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Allan Mallinson

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Ethnicity  English
Notable works  Hervey series
Role  Author
Citizenship  British
Name  Allan Mallinson
Allan Mallinson En Allan Mallinson Audiobooks Collection
Born  6 February 1949 (age 66) Yorkshire (1949-02-06)
Occupation  British Army officer (retired), Novelist
Education  St Chad's College in Durham
Genre  Historical novels, Military history
Books  A Close Run Thing, 1914: Fight the Good Fight: Brit, The Making of the British, The sabre's edge, Nizam's Daughters

LWC 2015: Allan Mallinson, Author

Brigadier Allan Lawrence Mallinson (born 6 February 1949) is an English author and retired British Army officer.


Mallinson is best known for writing a series of novels chronicling the (fictional) life of Matthew Hervey, an officer serving in the (fictional) British 6th Light Dragoons from the late Napoleonic Wars through subsequent colonial conflicts in India, North America and South Africa.

Allan Mallinson Patrick O39Brian Master and Commander Allan Mallinson

Early life

Allan Mallinson Allan Mallinson Telegraph

Mallinson was born on 6 February 1949 in Yorkshire, England, to Alfred and Edith Mallinson. From 1966, he trained for the Anglican priesthood at St Chad's College in Durham.

Military career

Mallinson took a break from his theological studies to join the Army in 1969, joining the King's Own Royal Border Regiment as a Second Lieutenant on probation, and served with the infantry in Cyprus, Malaysia, Northern Ireland and Germany. He was confirmed as a Second Lieutenant in 1970, promoted to Lieutenant on 11 February 1971, and promoted to Captain on 11 August 1975, and acting Major on 1 September 1979..

Allan Mallinson British Empire Armed Forces Units British Cavalry 13th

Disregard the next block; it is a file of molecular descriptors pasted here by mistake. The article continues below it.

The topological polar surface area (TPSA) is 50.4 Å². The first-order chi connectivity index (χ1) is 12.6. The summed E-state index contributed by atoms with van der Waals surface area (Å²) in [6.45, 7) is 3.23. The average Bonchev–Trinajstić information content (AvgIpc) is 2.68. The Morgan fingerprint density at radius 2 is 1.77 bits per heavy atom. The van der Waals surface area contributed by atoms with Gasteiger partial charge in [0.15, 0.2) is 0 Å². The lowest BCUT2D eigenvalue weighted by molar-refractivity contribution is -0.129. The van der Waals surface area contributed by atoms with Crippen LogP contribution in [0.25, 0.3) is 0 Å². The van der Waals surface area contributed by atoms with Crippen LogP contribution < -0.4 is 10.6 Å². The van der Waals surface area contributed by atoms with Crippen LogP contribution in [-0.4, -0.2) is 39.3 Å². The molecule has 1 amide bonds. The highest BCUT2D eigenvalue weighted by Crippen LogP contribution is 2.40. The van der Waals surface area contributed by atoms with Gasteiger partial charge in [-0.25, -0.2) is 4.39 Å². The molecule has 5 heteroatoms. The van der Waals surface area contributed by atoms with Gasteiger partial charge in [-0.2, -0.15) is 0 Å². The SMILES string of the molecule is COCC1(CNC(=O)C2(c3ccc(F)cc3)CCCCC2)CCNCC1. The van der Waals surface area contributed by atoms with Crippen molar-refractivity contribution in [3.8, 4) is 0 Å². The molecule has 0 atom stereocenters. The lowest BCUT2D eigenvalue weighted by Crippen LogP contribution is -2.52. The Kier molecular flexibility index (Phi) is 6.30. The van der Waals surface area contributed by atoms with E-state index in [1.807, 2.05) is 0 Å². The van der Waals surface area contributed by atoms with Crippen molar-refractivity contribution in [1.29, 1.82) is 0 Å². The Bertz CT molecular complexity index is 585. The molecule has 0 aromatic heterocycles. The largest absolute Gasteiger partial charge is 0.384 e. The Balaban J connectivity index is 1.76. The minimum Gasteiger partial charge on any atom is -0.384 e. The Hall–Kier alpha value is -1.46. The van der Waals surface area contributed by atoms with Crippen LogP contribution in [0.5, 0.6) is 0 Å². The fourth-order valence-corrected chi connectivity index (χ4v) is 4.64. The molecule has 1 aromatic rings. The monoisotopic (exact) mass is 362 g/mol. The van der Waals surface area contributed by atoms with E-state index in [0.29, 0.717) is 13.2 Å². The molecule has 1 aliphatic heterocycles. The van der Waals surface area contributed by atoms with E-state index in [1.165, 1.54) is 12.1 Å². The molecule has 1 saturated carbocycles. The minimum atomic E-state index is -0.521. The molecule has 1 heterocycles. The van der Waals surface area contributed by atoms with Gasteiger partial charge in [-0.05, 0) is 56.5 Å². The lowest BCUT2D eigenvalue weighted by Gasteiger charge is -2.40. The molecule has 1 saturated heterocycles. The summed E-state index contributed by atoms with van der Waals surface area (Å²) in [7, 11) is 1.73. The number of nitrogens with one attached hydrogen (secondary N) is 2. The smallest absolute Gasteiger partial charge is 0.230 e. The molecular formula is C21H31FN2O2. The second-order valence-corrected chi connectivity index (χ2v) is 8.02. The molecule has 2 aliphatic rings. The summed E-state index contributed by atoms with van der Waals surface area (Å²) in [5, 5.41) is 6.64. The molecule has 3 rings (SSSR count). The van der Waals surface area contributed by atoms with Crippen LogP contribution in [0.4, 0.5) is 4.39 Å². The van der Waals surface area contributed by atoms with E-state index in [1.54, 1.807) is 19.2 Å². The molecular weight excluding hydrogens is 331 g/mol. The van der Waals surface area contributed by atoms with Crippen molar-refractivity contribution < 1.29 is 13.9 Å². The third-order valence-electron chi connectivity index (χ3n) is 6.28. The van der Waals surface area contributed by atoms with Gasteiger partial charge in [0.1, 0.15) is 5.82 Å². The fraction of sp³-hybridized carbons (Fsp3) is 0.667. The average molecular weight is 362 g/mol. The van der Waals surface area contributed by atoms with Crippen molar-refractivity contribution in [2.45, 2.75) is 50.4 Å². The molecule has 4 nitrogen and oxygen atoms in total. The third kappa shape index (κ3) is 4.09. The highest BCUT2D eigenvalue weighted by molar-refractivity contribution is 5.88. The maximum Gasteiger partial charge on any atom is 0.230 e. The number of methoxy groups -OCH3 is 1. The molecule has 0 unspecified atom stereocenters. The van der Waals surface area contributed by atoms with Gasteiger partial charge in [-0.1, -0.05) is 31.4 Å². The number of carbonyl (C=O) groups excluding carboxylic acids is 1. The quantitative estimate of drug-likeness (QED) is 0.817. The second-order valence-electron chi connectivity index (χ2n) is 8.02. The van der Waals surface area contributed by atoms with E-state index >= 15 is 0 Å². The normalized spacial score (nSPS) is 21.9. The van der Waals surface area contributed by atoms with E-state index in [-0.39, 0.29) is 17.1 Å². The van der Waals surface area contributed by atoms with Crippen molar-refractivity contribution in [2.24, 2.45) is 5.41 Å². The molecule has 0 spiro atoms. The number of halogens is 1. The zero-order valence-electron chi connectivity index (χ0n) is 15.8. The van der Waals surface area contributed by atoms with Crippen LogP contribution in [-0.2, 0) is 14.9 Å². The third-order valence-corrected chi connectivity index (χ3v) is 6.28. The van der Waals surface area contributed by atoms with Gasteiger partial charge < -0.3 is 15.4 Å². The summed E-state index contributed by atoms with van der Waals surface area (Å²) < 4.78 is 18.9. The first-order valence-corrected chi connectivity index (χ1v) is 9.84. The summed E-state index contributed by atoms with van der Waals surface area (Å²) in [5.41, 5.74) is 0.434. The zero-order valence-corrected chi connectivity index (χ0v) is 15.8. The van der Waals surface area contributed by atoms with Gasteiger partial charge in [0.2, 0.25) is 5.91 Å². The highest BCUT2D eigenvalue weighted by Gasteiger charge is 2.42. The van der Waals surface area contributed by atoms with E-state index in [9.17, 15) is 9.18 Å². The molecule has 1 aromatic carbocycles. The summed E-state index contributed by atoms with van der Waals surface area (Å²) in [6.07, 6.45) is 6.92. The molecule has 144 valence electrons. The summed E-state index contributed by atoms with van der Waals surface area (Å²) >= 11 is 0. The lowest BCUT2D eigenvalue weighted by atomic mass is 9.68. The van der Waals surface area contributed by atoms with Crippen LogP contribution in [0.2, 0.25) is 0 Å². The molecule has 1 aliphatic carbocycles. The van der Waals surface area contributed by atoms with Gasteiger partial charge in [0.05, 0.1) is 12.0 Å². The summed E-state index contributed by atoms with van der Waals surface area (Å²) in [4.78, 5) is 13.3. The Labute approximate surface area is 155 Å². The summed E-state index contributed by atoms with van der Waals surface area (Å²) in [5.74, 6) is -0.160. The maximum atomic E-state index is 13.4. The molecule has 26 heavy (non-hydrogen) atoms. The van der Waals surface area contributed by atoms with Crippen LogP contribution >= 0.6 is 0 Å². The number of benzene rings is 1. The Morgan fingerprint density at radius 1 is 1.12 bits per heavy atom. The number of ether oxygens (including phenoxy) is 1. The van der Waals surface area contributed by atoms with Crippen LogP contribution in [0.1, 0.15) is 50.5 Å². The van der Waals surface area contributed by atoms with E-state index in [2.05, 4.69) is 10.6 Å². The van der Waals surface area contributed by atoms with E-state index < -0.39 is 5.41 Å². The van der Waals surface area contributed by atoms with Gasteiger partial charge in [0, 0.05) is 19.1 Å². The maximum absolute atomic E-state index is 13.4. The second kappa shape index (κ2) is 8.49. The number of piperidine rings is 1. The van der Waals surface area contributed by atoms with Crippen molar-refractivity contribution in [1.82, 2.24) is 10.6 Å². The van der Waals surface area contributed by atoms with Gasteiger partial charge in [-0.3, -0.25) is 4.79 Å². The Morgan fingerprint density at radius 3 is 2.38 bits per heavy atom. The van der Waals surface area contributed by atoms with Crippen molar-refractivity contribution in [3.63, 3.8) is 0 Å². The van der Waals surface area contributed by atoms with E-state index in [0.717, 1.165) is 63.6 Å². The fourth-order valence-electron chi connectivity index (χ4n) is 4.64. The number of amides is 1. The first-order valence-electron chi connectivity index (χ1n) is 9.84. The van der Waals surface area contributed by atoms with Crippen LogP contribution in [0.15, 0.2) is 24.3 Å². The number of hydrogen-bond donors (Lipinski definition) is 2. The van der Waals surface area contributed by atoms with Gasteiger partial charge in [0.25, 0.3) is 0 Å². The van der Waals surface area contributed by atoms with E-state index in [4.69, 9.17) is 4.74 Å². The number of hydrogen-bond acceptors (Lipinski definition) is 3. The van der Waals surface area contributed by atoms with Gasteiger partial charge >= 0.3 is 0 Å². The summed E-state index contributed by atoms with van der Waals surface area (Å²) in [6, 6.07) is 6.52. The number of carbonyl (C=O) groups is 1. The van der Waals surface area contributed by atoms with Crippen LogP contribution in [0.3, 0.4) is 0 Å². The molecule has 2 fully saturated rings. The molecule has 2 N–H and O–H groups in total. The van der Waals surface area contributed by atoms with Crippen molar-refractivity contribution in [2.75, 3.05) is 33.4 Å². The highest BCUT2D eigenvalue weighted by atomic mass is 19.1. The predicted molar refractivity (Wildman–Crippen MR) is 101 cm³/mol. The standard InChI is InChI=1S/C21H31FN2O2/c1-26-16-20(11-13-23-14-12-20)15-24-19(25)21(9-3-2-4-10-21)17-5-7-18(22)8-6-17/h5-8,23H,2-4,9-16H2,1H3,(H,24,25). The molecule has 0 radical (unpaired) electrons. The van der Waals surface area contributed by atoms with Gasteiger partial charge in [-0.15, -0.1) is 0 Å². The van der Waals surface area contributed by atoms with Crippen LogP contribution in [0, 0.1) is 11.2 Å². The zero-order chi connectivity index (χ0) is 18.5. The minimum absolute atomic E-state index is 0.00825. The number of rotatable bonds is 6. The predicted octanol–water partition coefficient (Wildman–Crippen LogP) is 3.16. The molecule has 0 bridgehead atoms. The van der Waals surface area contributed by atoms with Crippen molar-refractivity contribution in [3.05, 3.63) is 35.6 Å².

He transferred to the 13th/18th Royal Hussars (Queen Mary's Own) on 28 October 1980, and was promoted to substantive Major on 30 September 1981. He served in Whitehall, Norway, Cyprus and again in Germany. He was promoted to Lieutenant Colonel on 31 December 1988 (with seniority from 30 June 1988), commanding his Regiment from 1988 to 1991. He was promoted to acting Colonel on 1 December 1992, and to substantive rank on 30 June 1993 and then to Brigadier on 1 September 1999.

His last Army appointment was as the British Defence and Military Attache in Rome. He retired from active service on 16 March 2004.

Hervey series

The Hervey novels are similar to the Sharpe novels written by Bernard Cornwell in that the heroes of both series of novels are British Army officers. Hervey (a cavalry officer), however, is a "proper" officer, unlike Sharpe (an infantry officer), who was raised from the ranks. Sharpe's campaigning was largely confined to the Napoleonic Wars, with some pre-Napoleonic India experience, whilst Hervey campaigned for many years afterwards in Canada, India, South Africa, Burma and the Balkans.

In UK hardback publication order, the Hervey novels are:

  1. A Close Run Thing (1999): Cornet Hervey's adventures before and during the Battle of Waterloo.
  2. The Nizam's Daughters (2000): Hervey in India, defending the fictional princely state of Chintal (published in the US as Honourable Company).
  3. A Regimental Affair (2001): problems in the regiment in England and Canada.
  4. A Call to Arms (2002): back in India, an independent excursion on the borders of Burma.